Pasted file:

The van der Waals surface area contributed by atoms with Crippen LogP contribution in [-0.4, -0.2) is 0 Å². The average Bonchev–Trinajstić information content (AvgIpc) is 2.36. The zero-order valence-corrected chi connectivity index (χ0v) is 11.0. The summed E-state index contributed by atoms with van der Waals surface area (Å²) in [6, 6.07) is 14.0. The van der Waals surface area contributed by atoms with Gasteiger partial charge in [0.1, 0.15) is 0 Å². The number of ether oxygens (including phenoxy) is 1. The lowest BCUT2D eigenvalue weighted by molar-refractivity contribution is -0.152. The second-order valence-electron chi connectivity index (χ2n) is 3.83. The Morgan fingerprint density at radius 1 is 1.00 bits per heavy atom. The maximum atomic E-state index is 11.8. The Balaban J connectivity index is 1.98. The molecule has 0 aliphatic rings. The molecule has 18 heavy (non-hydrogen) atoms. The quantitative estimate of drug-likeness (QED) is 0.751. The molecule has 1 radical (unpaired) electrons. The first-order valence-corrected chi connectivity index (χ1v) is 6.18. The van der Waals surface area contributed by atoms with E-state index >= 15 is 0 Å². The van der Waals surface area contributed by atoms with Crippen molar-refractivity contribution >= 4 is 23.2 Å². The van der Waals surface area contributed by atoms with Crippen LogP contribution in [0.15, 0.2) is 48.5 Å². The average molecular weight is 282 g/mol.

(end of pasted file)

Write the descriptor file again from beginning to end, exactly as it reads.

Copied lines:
The van der Waals surface area contributed by atoms with Crippen LogP contribution in [-0.4, -0.2) is 0 Å². The average Bonchev–Trinajstić information content (AvgIpc) is 2.36. The zero-order valence-corrected chi connectivity index (χ0v) is 11.0. The summed E-state index contributed by atoms with van der Waals surface area (Å²) in [6, 6.07) is 14.0. The van der Waals surface area contributed by atoms with Gasteiger partial charge in [0.1, 0.15) is 0 Å². The number of ether oxygens (including phenoxy) is 1. The lowest BCUT2D eigenvalue weighted by molar-refractivity contribution is -0.152. The second-order valence-electron chi connectivity index (χ2n) is 3.83. The Morgan fingerprint density at radius 1 is 1.00 bits per heavy atom. The maximum atomic E-state index is 11.8. The Balaban J connectivity index is 1.98. The molecule has 0 aliphatic rings. The molecule has 18 heavy (non-hydrogen) atoms. The quantitative estimate of drug-likeness (QED) is 0.751. The molecule has 1 radical (unpaired) electrons. The first-order valence-corrected chi connectivity index (χ1v) is 6.18. The van der Waals surface area contributed by atoms with E-state index >= 15 is 0 Å². The van der Waals surface area contributed by atoms with Crippen molar-refractivity contribution >= 4 is 23.2 Å². The van der Waals surface area contributed by atoms with Crippen LogP contribution in [0.15, 0.2) is 48.5 Å². The average molecular weight is 282 g/mol.